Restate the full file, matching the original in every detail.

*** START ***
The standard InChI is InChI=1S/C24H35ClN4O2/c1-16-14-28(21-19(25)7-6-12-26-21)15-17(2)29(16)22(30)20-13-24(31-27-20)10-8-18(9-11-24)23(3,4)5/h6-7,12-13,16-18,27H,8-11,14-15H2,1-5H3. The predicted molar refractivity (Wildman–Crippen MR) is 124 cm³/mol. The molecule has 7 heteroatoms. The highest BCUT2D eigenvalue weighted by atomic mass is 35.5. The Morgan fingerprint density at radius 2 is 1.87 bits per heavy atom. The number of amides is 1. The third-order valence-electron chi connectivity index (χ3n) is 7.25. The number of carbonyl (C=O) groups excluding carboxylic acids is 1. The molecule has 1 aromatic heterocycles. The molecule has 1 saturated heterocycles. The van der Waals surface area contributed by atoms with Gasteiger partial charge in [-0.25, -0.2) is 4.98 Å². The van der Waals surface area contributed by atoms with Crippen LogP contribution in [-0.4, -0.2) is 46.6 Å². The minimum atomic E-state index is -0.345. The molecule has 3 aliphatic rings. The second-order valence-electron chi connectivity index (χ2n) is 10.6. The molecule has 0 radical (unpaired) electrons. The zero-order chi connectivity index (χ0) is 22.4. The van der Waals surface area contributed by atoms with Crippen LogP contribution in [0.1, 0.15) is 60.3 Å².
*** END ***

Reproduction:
The standard InChI is InChI=1S/C24H35ClN4O2/c1-16-14-28(21-19(25)7-6-12-26-21)15-17(2)29(16)22(30)20-13-24(31-27-20)10-8-18(9-11-24)23(3,4)5/h6-7,12-13,16-18,27H,8-11,14-15H2,1-5H3. The predicted molar refractivity (Wildman–Crippen MR) is 124 cm³/mol. The molecule has 7 heteroatoms. The highest BCUT2D eigenvalue weighted by atomic mass is 35.5. The Morgan fingerprint density at radius 2 is 1.87 bits per heavy atom. The number of amides is 1. The third-order valence-electron chi connectivity index (χ3n) is 7.25. The number of carbonyl (C=O) groups excluding carboxylic acids is 1. The molecule has 1 aromatic heterocycles. The molecule has 1 saturated heterocycles. The van der Waals surface area contributed by atoms with Gasteiger partial charge in [-0.25, -0.2) is 4.98 Å². The van der Waals surface area contributed by atoms with Crippen LogP contribution in [-0.4, -0.2) is 46.6 Å². The minimum atomic E-state index is -0.345. The molecule has 3 aliphatic rings. The second-order valence-electron chi connectivity index (χ2n) is 10.6. The molecule has 0 radical (unpaired) electrons. The zero-order chi connectivity index (χ0) is 22.4. The van der Waals surface area contributed by atoms with Crippen LogP contribution in [0.1, 0.15) is 60.3 Å².